Invasive shrubs, grass, flowers, trees or vines harm the environment, the economy and people. In their native habitats, these plants are limited by pests, herbivores and other factors. When they’re introduced here, they don’t face the same limiting factors. They can spread quickly, take over habitats used by native vegetation and drive out the native plants.
More than $120 billion is spent every year in the U.S. to fight invasive plants, according to the U.S. Fish And Wildlife Service. That amount includes money spent by farmers to control plant invasions.
The Governor’s Invasive Species Council is working to measure how much invasive species cost PA farmers, businesses and other organizations, including preventing their spread.
More than one-third of 3,400 identified plants in PA are non-native. The state Department of Conservation and Natural Resources defines non-native plants as being brought into the state to become established in the wild.
Not all non-native plants are invasive. For instance, peonies are non-native but they’re also not invasive – they’re just pretty.
More than 140 invasive plant species present the greatest risks for PA, according to the state Department of Agriculture. Some of these are present in Washington County.
- Japanese barberry is an invasive plant reported in Washington County. It’s a nursery for ticks, state officials say, and may be related to the spread of Lyme disease, declines in species diversity and soil changes including changed soil nitrogen levels and higher pH. PA banned Japanese barberry – letters of warning are being issued to retailers who still sell it. People who grow it in a garden are asked to get rid of it.
- Canada thistle, also called creeping thistle, is a common, noxious weed found in fields, pastures and roadsides throughout the state, including Washington County. It thrives in various soil types, making it a problem with farmers, the U.S. Department of Agriculture’s National Invasive Species Information Center wrote.
- Mile-a-Minute is a noxious weed and vine that has been seen in Washington County. It was introduced into PA in York County in the late 1930s or early 1940s. It grows in dense mats that crowd out native species. It can be eaten as a salad green or vegetable. Its fruit is sweet.
- Multiflora rose is a pretty shrub that climbs over other plants and has been seen in Washington County. Introduced as a soil conservation measure, it’s now listed as an invasive species. Eradicating it calls for taking out the plant and its root structure.
- Tree-of-Heaven, which has been reported in Washington County was introduced as an ornamental, grows rapidly and crowds out native species. It can damage pavement and building foundations. It hosts the spotted lanternfly, which is a destructive insect.
- Poison hemlock is a non-native species that has been seen in Washington County and increasingly across the state. It’s a flowering plant. It’s pretty. All parts of it are highly poisonous, especially the seeds and roots. Especially when eaten. And not just to humans – it’s toxic to dogs, cats, horses and cows. It grows along roadsides, mowed edges and fences in the suburbs, and along power line right of ways in rural areas. Read about How to spot poison hemlock.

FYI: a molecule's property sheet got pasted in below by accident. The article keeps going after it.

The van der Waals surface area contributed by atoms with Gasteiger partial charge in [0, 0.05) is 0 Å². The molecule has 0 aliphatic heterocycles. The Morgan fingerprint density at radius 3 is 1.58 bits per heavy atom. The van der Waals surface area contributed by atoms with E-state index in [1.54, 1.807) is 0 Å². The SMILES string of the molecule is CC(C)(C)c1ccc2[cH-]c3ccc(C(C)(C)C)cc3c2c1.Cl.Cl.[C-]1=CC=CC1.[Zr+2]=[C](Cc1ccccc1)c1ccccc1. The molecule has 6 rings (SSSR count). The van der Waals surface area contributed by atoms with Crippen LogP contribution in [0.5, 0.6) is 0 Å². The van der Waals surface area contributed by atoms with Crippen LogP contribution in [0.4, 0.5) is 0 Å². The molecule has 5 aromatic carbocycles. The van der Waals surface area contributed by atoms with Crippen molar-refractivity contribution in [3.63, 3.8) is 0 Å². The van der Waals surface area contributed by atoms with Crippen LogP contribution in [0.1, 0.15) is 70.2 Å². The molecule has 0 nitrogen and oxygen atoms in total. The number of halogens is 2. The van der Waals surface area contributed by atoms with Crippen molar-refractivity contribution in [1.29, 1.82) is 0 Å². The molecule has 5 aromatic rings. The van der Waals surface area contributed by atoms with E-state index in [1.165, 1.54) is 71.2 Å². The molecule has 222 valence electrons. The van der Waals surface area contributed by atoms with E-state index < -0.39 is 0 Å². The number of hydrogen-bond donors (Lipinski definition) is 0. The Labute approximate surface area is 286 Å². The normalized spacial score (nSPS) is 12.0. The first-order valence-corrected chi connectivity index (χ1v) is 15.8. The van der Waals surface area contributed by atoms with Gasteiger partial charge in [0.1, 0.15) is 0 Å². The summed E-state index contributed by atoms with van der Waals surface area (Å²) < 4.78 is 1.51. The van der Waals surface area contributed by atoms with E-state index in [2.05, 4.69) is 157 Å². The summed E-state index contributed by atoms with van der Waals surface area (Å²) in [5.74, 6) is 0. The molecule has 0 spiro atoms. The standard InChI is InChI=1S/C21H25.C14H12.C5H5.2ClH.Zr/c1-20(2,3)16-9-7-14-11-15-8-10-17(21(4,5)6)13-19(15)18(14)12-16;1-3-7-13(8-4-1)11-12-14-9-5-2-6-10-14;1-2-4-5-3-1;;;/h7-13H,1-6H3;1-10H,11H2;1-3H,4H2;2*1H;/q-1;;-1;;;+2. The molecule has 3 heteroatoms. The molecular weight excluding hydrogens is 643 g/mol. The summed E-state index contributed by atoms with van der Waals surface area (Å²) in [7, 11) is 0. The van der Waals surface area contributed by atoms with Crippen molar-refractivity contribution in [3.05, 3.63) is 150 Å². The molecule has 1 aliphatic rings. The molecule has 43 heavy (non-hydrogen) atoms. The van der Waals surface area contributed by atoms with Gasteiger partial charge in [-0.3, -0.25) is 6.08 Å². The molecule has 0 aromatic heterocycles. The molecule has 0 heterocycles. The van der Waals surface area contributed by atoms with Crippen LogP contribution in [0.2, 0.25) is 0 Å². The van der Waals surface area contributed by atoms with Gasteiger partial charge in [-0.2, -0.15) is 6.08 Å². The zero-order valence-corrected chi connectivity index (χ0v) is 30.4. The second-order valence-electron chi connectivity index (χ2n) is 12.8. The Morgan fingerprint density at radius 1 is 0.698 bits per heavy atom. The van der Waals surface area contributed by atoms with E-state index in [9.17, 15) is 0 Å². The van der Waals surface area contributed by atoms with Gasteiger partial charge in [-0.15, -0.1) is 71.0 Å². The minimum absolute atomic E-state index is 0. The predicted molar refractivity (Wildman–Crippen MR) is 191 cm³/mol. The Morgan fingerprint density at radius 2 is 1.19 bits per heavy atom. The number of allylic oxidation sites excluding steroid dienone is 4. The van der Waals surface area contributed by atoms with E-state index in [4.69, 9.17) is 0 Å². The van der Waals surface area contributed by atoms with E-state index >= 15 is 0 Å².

- Japanese knotweed has been viewed in Washington County. It looks like bamboo, although it’s not related. Young stems can be eaten. The weed is difficult to control. Its dense colonies crowd out other plants, leading to it being considered one of the worst invasive exotics – yet it provides nectar for bees and other pollinators.
- Oriental bittersweet is a vine that twists around tree trunks, causing branches to break and even killing host trees. It propogates widely because mammals and birds eat its attractive fruit and drop the seeds all over. It’s been seen in Washington County.
- Kudzu, an invasive plant introduced from Asia that devastates the environment, has been reported once in Washington County. It was seen in 2021 near South Main Street in North Franklin County, according to the National Invasive Species Information Center.
When invasive species are planted in yards, they often find their way into the wild.
Planting native plants instead of exotic or non-native ones has benefits. Because they’re already adapted to the local environment, they’re lower maintenance than non-native ones. Native plants attract native pollinators – hummingbirds, bees, butterflies and so forth – that are good for the environment. Native plants support native insect species, which birds eat.
Improving the environment for birds is important as North America has 3 billion fewer birds than it had 50 years ago, according to a Cornell University study. More native plants leads to more native insects, leading to more birds. More birds are good for the environment and great for bird watchers.
People can do their part by sourcing plants from local nurseries that provide native alternatives and by choosing the right local species for their yards, which helps to limit the spread of invasive plants.
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